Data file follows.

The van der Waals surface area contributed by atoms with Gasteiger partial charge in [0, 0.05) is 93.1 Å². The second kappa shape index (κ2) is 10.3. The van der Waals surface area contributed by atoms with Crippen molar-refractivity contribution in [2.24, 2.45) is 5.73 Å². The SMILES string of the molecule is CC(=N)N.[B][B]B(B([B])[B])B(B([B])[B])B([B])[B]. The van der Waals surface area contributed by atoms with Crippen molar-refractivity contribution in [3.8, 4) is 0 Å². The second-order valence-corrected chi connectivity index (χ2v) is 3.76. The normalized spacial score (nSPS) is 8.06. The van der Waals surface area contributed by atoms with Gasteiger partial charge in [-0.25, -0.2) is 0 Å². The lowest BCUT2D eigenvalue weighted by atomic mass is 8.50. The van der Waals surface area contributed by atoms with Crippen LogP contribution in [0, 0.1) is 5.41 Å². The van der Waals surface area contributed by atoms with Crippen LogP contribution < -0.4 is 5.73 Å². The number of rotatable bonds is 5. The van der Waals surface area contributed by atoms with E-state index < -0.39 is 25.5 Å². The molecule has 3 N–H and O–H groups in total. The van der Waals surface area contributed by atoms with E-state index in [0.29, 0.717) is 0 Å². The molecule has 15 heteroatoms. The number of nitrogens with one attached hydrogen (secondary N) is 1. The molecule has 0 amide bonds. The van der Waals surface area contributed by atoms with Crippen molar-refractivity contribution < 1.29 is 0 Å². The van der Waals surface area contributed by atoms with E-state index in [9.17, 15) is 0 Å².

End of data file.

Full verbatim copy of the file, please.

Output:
The van der Waals surface area contributed by atoms with Gasteiger partial charge in [0, 0.05) is 93.1 Å². The second kappa shape index (κ2) is 10.3. The van der Waals surface area contributed by atoms with Crippen molar-refractivity contribution in [2.24, 2.45) is 5.73 Å². The SMILES string of the molecule is CC(=N)N.[B][B]B(B([B])[B])B(B([B])[B])B([B])[B]. The van der Waals surface area contributed by atoms with Crippen molar-refractivity contribution in [3.8, 4) is 0 Å². The second-order valence-corrected chi connectivity index (χ2v) is 3.76. The normalized spacial score (nSPS) is 8.06. The van der Waals surface area contributed by atoms with Gasteiger partial charge in [-0.25, -0.2) is 0 Å². The lowest BCUT2D eigenvalue weighted by atomic mass is 8.50. The van der Waals surface area contributed by atoms with Crippen LogP contribution in [0, 0.1) is 5.41 Å². The van der Waals surface area contributed by atoms with Crippen LogP contribution < -0.4 is 5.73 Å². The number of rotatable bonds is 5. The van der Waals surface area contributed by atoms with E-state index < -0.39 is 25.5 Å². The molecule has 3 N–H and O–H groups in total. The van der Waals surface area contributed by atoms with E-state index in [0.29, 0.717) is 0 Å². The molecule has 15 heteroatoms. The number of nitrogens with one attached hydrogen (secondary N) is 1. The molecule has 0 amide bonds. The van der Waals surface area contributed by atoms with Crippen molar-refractivity contribution < 1.29 is 0 Å². The van der Waals surface area contributed by atoms with E-state index in [9.17, 15) is 0 Å².